If you’re going to talk about the Warriors playing better defense (which they did on Sunday afternoon, holding the Rockets to 100 points and 41.9% shooting and 29.8% from three-point range), of course you have to talk about Draymond Green. Green possessed the same energy and intensity he displayed in Game 6 of the Western Conference Quarterfinals against the Clippers. Green was there as a help defender when it came to slowing down Harden or Chris Paul. Green also played a role in marginalizing the Rockets’ big man in Clint Capella. Capella played just 27 minutes and posted a team-low plus/minus of -17 in his team’s Game 1 loss.
In addition to defense, Green also scored 14 points while handing out 9 assists and grabbing 9 rebounds, falling just assist and rebound short of the all-important triple-double (it must be all-important if people keep talking about Russell Westbrook with any kind of reverence).
Eight of Green’s points came in the first quarter, when he was the only player who could score consistently as the Warriors held a nine-point advantage after the first frame.
Green is playing his best basketball of the season right now, which should be a frightening proposition to all the other teams that still remain in the playoffs.
Durant keeps working, secures a victory for his team
Kevin Durant struggled in the first half of Sunday afternoon’s game. Guarded by the tenacious P.J. Tucker for much of the first half, Durant scored just 11 points on 5/13 shooting in the first half while frequently getting his pocket picked by Tucker and Eric Gordon. On the inaugural episode of “Dr. Tom and the Gold Blooded King,” I talked about how I thought Durant’s quickness would make it difficult for Tucker to handle guarding him (thus making the Rockets wish they'd hung onto Trevor Ariza). After one game, I can comfortable acknowledge that I was wrong and Tucker is someone who can make things difficult for even an all-time great scorer like Durant.
In the second half, though Tucker and the Rockets still made things tough for him, Durant shot 6/12 from the field to score 24 of his 35 points. 15 of those 24 second-half points came in the third quarter as Durant helped the Warriors possess a seven-point lead at the end of the third.
Durant also made sure to attack the basket, drawing fouls and getting to the free-throw line. In the second half, Durant attempted 15 free-throws and made 12 of them.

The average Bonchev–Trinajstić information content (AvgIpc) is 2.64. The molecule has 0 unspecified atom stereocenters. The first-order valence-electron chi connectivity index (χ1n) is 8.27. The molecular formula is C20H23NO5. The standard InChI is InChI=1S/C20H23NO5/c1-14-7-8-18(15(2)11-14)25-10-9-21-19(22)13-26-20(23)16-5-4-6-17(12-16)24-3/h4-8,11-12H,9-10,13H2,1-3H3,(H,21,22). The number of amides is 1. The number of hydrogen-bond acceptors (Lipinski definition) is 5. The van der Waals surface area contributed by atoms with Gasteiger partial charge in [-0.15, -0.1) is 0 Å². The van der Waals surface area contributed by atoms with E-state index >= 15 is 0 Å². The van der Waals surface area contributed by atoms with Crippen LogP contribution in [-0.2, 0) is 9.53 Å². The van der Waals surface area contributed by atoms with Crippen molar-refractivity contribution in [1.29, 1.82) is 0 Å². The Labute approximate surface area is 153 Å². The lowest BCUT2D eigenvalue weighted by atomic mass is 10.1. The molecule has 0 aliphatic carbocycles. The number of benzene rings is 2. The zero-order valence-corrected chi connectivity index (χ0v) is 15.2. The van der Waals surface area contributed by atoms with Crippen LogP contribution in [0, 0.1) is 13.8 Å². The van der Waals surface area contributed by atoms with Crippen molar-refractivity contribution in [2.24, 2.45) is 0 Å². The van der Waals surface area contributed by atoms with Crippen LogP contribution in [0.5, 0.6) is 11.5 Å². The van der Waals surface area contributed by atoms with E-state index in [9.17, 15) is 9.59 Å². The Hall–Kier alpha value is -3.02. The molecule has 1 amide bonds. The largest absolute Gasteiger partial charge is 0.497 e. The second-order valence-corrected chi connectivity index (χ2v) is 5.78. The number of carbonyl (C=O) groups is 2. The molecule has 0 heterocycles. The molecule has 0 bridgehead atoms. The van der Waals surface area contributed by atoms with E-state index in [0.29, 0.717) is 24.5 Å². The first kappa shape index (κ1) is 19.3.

Durant’s prolific playoff scoring of late (this was his fifth-straight playoff game with 30+ points) led his head coach to place him in some pretty special company.
Steve Kerr asked if he’s seen anyone play as well as Kevin Durant has recently. Kerr: “There’s this guy named Michael.....”— Mark Medina (@MarkG_Medina) April 28, 2019
Durant gave his team that lead, making sure the Warriors had a little cushion between them and the Rockets. But then it was Stephen Curry who stepped in and delivered the dagger that secured a Game 1 win for the Warriors.
Sloppy play keeps Rockets in game
Despite outplaying the Rockets for large stretches of Sunday afternoon, Game 1 was a back-and-forth affair with 8 lead changes, 7 ties, and neither team holding a double-digit advantage. The primary reason that the Rockets were able to stay in this game were courtesy of Warriors’ turnovers.
The Warriors turned it over a remarkable 20 times in Game 1, the third time already this postseason that they’ve turned the ball over 20+ times. Meanwhile, the Warriors had 20+ turnovers in a game just 4 times in the entire 2018-19 regular season. Those 20 turnovers resulted in 20 Rockets’ points, allowing them to stay in a game that they should not have otherwise have been in. Durant turned the ball over six times in the game while Green gave it away five times. The Warriors’ starting backcourt Curry and Klay Thompson each had three turnovers of their own.
This might be where the quick turn-around from Game 6 of the Clippers series came into play, that little bit of fatigue leading to the metal error. Hopefully getting a little more time to rest as well as getting acclimated to the way the Rockets want to play will mean fewer turnovers in the remaining games in this series.